Number of assaults on Suffolk police officers doubles
PUBLISHED: 10:32 11 December 2012
Archant © 2012
The number of assaults on police officers in Suffolk has almost doubled in a year.
Latest figures show attacks on officers recorded as crimes increased from 37 in 2010/11 to 73 in 2011/12. The total of seriously-injured officers rose from three to eight over the same period, while reported assaults on officers, special constables, or police community support officers, which were not recorded as crimes, rose by 20pc from 271 to 327.
According to the latest figures for Norfolk, 1,824 assaults on officers have been referred to the force’s Occupation Health and Safety Department between 2000 and 2011. But figures have shown a big fall since 2008, with 121 assaults in 2009/10 dropping to 87 in 2010/11.
Suffolk Police Federation believe the increases reflect the changing nature of society and the consequences of government cuts which have led to a reduction in officers.
It claims the decrease means that on occasions if there are not enough officers able to attend the scene of a potentially violent incident, a suspect or suspects may be more inclined towards assaulting police.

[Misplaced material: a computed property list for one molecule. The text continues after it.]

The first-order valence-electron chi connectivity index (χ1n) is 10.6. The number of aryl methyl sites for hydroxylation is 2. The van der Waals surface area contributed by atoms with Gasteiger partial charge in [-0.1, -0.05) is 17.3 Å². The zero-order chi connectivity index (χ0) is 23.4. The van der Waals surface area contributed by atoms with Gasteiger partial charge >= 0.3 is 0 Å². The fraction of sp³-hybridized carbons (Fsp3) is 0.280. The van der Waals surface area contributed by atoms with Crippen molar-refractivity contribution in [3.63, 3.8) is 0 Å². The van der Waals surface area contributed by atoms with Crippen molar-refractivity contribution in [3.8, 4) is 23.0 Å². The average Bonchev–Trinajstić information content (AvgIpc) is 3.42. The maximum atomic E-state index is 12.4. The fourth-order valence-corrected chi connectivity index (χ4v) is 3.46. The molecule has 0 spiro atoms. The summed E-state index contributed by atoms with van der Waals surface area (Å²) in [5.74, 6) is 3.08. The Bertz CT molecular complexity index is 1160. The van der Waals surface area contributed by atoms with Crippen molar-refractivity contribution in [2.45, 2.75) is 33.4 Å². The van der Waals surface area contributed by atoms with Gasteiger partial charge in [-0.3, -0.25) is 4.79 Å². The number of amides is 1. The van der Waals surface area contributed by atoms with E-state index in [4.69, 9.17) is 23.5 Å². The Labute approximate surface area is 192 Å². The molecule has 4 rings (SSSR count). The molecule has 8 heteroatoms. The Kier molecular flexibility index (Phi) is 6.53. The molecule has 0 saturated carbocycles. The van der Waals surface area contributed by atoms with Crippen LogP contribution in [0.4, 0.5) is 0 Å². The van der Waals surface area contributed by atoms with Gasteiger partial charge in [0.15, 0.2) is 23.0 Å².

However, the federation recognised Suffolk Constabulary did as much as it could to prepare its members for the risks they face.
Matt Gould, federation chairman, said: “Our members are facing these dangers and are being assaulted on a more frequent basis. We feel it cannot be avoided, and that reducing the numbers of police officers and the increasing number of assaults are connected.
“From our perspective the force are offering the best officer safety training available. However, the job is becoming increasingly violent or members of the public are offering increasing levels of violence.
“There is not a magic wand to wave at this point. However, we all know the certainty of being caught is the greatest deterrent for people who commit these type of offences.”
Suffolk police stressed the force did as much as it could to protect its officers by giving them skills to deal with difficult situations.
Lisa Miller, a spokeswoman, said: “Policing is a physically demanding job, with officers placing themselves in challenging situations on a daily basis in order to protect others. Officers receive extensive training to reduce the likelihood of being victims of assault.”
A Norfolk police spokesman said: “Our front-line officers do sometimes have to face dangerous situations and confront violent people. We would commend our staff for their bravery and for their ability to meet a range of challenges on a daily basis in order to protect the public and uphold the law.”